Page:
Magazine article Natural History

Triumph of the Closet Naturalist -- Illustrations of the Birds of California, Texas, Oregon, British and Russian America by John Cassin and with an Introduction by Robert McCracken Peck

Magazine article Natural History

Triumph of the Closet Naturalist -- Illustrations of the Birds of California, Texas, Oregon, British and Russian America by John Cassin and with an Introduction by Robert McCracken Peck

Article excerpt

by John Cassin, with an introduction by Robert McCracken Peck, Summerlee Foundation of Dallas-Texas State Historical Association, $29.95; 298 pp., illus.

In 1845 John James Audubon got into an argument with John Cassin at the Academy of Natural Sciences in Philadelphia. Audubon was sixty, world famous for his monumental Birds of America. Cassin was half his age, a businessman who had recently been named curator of ornithology at the Academy, a position that carried much prestige but no pay.

On the face of it, this seems like a huge mismatch: the renowned star of art and natural history versus a semipro upstart. The argument itself--over the naming of Harris' sparrow--was of little importance. But a century and a half later, Robert McCracken Peck, currently a fellow at the Academy, wisely uses the incident to preface the handsome, new facsimile edition of Cassin's best-known work, Illustrations of the Birds of California, Texas, Oregon, British and Russian America, which has been out of print since 1856.

The confrontation that spring afternoon signaled the end of a great era in American natural history--the romantic period when adventurous naturalists wandered through the wilderness searching for the natural marvels of the New World. Now the last of these men was being pushed, not too gently--"Audubon talked like a fool," said Cassin tartly--into the past and into the company of a bygone cast of characters: Mark Catesby, the English amateur, who in the early 1700s roamed the South, living with Indians (and once sleeping with a rattlesnake), bringing new species to science and a new natural style to art; John Bartram, the self-taught Quaker farmer whom Linnaeus called "the greatest natural botanist in the world"; Alexander Wilson, the Scottish weaver who painted America's birds and then traveled all over the country peddling his books about them; Thomas Nuttall, the best field naturalist of his time, who had an instinct for nature but no sense of direction, and who was always getting lost on his transcontinental treks. And Audubon, the failed frontier storekeeper who became the finest painter of birds the world had ever seen.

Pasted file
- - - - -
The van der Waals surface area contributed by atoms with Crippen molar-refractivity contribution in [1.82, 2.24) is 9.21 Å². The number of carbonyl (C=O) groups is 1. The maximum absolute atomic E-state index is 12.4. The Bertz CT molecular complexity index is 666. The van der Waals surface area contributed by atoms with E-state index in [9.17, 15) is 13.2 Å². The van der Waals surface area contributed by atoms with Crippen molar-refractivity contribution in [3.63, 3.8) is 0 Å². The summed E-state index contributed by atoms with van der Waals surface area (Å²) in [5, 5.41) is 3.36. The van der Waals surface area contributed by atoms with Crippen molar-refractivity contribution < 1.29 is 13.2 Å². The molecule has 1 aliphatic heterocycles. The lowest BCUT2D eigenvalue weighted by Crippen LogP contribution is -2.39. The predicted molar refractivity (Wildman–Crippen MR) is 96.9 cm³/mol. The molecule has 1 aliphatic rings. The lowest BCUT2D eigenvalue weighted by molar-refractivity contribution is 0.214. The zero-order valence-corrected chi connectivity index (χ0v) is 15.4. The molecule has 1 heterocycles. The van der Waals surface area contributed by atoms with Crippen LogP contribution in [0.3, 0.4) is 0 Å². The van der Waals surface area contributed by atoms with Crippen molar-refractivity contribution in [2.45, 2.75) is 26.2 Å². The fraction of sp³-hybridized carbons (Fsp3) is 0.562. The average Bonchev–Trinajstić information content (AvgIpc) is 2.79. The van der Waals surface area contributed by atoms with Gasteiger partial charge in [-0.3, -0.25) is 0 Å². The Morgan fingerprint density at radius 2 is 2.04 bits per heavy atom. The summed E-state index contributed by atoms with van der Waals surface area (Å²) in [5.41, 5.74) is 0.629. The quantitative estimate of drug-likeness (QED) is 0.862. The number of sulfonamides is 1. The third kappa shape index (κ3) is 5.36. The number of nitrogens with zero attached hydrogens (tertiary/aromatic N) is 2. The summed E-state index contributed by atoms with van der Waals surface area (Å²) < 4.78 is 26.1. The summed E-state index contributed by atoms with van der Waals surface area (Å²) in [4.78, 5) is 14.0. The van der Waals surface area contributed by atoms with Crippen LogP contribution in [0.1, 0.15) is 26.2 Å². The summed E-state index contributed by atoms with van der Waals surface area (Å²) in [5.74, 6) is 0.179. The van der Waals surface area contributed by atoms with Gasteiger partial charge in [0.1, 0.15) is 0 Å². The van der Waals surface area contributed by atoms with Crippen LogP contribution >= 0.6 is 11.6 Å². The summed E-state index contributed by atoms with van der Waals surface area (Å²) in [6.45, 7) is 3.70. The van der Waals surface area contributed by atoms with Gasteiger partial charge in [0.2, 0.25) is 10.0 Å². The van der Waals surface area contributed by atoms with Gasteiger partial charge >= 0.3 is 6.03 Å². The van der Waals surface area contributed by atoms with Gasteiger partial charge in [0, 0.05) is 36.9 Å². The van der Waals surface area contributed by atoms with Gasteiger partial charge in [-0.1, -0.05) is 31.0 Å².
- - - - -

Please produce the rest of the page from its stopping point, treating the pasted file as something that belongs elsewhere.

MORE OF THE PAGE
The man disputing Audubon--and his whole era--at the Academy hardly ever went birding beyond the environs of Philadelphia. John Cassin was a part-time scientist playing truant from his import-export business to observe, not living birds, but their carcasses in the dusty rooms of the Academy--an inside man, what Audubon and his contemporaries called with some contempt a "closet naturalist."

Cassin brushed aside the epithet. "There is an indescribably pitiful display of ignorance and meanness of idea," he wrote, "in arrogating a superior position for the 'field naturalist' over the 'closet naturalist.' As well might he who navigated a sloop presume on being the greatest of astronomers." Cassin had few doubts about himself. He knew that he and his colleagues were the future of American natural history. The early naturalists, self-taught and self-directed, had done their indispensable job of discovering the New World's plants and animals. Now the institution would displace the individual. They stay-at-home naturalists would tell the field naturalists where to go and what to send back so that they, with their book knowledge and laboratory expertise, could classify and fit everything into the revolutionary restructuring that Darwin was fomenting.

A company of wide-minded men, very much aware of their roles and responsibilities, would now run the natural sciences--such men as John Torrey, of Princeton and New York, who had worked to replace Linnaeus' taxonomy with one that could accommodate the new understandings; Asa Gray, of Harvard, doing over American botany and becoming Darwin's chief advocate in America; Spencer Fullerton Baird, using the government's money and facilities to command cadres of field men and to remake both the Smithsonian Institution and American natural science. …

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